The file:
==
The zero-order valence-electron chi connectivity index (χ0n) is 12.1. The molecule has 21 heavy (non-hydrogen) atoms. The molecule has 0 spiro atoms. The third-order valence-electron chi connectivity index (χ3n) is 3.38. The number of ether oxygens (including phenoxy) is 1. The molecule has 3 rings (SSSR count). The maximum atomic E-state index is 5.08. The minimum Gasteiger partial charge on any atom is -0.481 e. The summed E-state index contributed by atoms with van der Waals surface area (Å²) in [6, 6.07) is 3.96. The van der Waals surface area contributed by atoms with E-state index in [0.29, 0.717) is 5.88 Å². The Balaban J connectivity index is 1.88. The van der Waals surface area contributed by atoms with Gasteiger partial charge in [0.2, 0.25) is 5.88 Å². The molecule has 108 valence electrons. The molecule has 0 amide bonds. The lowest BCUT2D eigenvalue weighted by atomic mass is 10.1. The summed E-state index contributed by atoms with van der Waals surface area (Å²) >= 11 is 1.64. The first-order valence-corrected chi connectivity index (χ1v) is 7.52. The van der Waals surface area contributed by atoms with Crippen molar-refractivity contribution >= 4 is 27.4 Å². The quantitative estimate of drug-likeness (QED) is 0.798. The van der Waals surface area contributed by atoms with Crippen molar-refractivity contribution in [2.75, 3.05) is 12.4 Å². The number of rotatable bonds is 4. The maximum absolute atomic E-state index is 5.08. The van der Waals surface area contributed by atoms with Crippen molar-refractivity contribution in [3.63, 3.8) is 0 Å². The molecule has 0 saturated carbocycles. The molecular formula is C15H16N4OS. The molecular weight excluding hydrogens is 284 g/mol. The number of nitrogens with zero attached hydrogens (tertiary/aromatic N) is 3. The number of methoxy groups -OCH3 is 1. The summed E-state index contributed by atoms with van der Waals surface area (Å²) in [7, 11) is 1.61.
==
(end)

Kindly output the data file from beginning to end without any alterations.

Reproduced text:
The zero-order valence-electron chi connectivity index (χ0n) is 12.1. The molecule has 21 heavy (non-hydrogen) atoms. The molecule has 0 spiro atoms. The third-order valence-electron chi connectivity index (χ3n) is 3.38. The number of ether oxygens (including phenoxy) is 1. The molecule has 3 rings (SSSR count). The maximum atomic E-state index is 5.08. The minimum Gasteiger partial charge on any atom is -0.481 e. The summed E-state index contributed by atoms with van der Waals surface area (Å²) in [6, 6.07) is 3.96. The van der Waals surface area contributed by atoms with E-state index in [0.29, 0.717) is 5.88 Å². The Balaban J connectivity index is 1.88. The van der Waals surface area contributed by atoms with Gasteiger partial charge in [0.2, 0.25) is 5.88 Å². The molecule has 108 valence electrons. The molecule has 0 amide bonds. The lowest BCUT2D eigenvalue weighted by atomic mass is 10.1. The summed E-state index contributed by atoms with van der Waals surface area (Å²) >= 11 is 1.64. The first-order valence-corrected chi connectivity index (χ1v) is 7.52. The van der Waals surface area contributed by atoms with Crippen molar-refractivity contribution >= 4 is 27.4 Å². The quantitative estimate of drug-likeness (QED) is 0.798. The van der Waals surface area contributed by atoms with Crippen molar-refractivity contribution in [2.75, 3.05) is 12.4 Å². The number of rotatable bonds is 4. The maximum absolute atomic E-state index is 5.08. The van der Waals surface area contributed by atoms with Crippen molar-refractivity contribution in [3.63, 3.8) is 0 Å². The molecule has 0 saturated carbocycles. The molecular formula is C15H16N4OS. The molecular weight excluding hydrogens is 284 g/mol. The number of nitrogens with zero attached hydrogens (tertiary/aromatic N) is 3. The number of methoxy groups -OCH3 is 1. The summed E-state index contributed by atoms with van der Waals surface area (Å²) in [7, 11) is 1.61.